"You'll never convince me it wasn't premeditated," Arians said Monday. "The one guy set him up."
Broncos coach John Fox denied the hit by tight end Julius Thomas, who was flagged in the third quarter for chop-blocking Campbell, was intentional. Even though he suffered no structural damage, Campbell could miss up to three weeks.
"Cut-blocking is allowed in the National Football League. It is utilized by everybody in the league, but you cannot have the tackle engage and cut block at the same time," Fox said Monday. "But that in no way was intentional, never been coached by me or anybody on my staff or any player we have on our football team. ... I believe that's our first chop-block called in our tenure here in our four years. It was a look we had not seen much of."
Denver's most recent chop-block penalty was in 2010, a year before Fox arrived.
After Sunday's 41-20 loss, Arians said it was the dirtiest play he's seen in 37 years of coaching. A day later, he said he hasn't seen a lower chop-block in a while and hasn't ever seen the hit executed like Denver did Sunday. His frustration continued to show during his Monday news conference. He believes Thomas should be benched until Campbell returns, though he knows that won't happen.
Thomas said he's not paying attention to Arians' comments but expressed remorse for hurting Campbell.
"The main thing is there was no intention for anybody to be hurt on the play, and hopefully he'll be back soon," Thomas said.
On Monday morning, the NFL said the officiating crew in Denver made the right call.
On the play, Campbell was rushing off the right edge, and Broncos left tackle Ryan Clady stood in a pass block stance but had yet to make contact with Campbell. At the snap, Thomas, who was lined up next to Clady, dove into Campbell's knees for the chop, which caused the injury and forced Campbell to miss most of the second half.
"The play was penalized because it was an illegal chop-block, a violation of Rule 12, Section 2, Article 3 items c) and d)," NFL spokesman Michael Signora said. "The officials threw the flag for the 'reverse chop.' Thomas blocked Campbell 'in the area of the thigh or lower,' as specified by rule, and Clady engaged Campbell high 'simultaneously or immediately after the block' by Thomas, resulting in the penalty.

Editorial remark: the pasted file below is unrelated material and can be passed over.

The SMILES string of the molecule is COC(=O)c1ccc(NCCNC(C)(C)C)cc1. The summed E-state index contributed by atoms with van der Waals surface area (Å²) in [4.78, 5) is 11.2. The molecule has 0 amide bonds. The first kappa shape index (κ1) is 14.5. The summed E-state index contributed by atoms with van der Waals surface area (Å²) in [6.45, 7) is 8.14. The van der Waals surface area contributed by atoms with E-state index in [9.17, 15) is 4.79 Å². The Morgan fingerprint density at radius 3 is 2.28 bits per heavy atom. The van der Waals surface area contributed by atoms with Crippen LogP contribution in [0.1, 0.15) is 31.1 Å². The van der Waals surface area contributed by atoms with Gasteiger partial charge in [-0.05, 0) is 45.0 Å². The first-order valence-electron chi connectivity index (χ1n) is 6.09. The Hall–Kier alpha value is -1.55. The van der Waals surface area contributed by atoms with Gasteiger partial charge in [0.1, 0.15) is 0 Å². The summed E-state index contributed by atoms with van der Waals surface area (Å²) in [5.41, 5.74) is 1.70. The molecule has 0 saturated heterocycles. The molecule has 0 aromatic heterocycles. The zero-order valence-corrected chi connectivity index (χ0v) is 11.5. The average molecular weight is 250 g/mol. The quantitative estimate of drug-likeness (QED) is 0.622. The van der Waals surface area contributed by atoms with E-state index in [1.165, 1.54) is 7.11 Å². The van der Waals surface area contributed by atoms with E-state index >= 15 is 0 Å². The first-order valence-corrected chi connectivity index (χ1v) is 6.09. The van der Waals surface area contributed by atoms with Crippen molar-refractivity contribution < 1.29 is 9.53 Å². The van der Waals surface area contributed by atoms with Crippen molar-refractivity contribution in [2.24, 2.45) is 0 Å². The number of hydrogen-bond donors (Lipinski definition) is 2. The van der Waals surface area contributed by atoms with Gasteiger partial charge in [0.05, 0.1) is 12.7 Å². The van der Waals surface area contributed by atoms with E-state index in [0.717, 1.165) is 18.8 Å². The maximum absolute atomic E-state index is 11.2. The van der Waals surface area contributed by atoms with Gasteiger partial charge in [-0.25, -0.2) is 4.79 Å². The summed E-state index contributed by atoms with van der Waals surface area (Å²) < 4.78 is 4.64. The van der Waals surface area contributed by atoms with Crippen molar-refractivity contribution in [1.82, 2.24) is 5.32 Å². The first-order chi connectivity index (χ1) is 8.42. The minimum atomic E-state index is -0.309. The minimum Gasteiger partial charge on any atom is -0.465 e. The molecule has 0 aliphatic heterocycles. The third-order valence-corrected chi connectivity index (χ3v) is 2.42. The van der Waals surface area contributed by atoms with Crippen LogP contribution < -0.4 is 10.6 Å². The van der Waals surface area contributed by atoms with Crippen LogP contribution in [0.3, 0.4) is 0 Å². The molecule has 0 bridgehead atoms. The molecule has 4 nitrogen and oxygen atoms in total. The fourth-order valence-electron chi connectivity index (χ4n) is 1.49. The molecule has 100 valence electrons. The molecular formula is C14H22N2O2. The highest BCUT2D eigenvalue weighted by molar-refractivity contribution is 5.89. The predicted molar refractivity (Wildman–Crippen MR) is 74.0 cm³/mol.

"The play also violated part c) of the rule, known as a 'lure.' While Thomas chops Campbell, Clady 'confronts the defensive player in a pass-blocking posture but is not physically engaged with the defensive player.'"
Signora said a decision to fine Thomas could come later this week.
Fox said he spoke to Arians after the game.
"Calais was lined up at end, and he spends most of his time down inside. It was a three-man rush that we didn't communicate as well as we'd like," Fox said. "I never like to see any player injured ... it costs us a 77-yard touchdown, so we're not coaching that."
"I talked to [Arians] after the game," Fox added. "It's not the dirtiest play I've seen this year, let alone [in] 35 years."
Cardinals linebacker Larry Foote believed the chop-block was planned, given how Thomas continued his route after the hit. Foote said when he talked to Thomas on the field, Thomas said he thought it was a run play.
"Everybody -- current players, ex-players -- should be disgusted with that play," Foote said. "I heard commentators trying to mock B.A., but show me a play that's dirtier? There's nothing that's going to be dirtier. Maybe you can match it, but [it] ain't going to be more dirty. I'm waiting to see what the league does because that looked like Karate Kid -- 'Sweep the leg, Johnny.' It was ugly. That's a black eye to football. Period. Even their players know it."
Foote doesn't feel a fine is enough of a punishment.
"That hurt the shield," Foote said. "They talking about protect the shield. That ain't protecting the shield if you just going to slap a little fine on them."
The Cardinals lost seven players to injury in Sunday's loss, and one of them -- starting outside linebacker Matt Shaughnessy -- will go on injured reserve designated to return. Shaughnessy, who has knee cartilage damage, cannot play in a game for eight weeks, which means he could come back for the final four games of the season.
ESPN.com Broncos reporter Jeff Legwold and The Associated Press contributed to this report.
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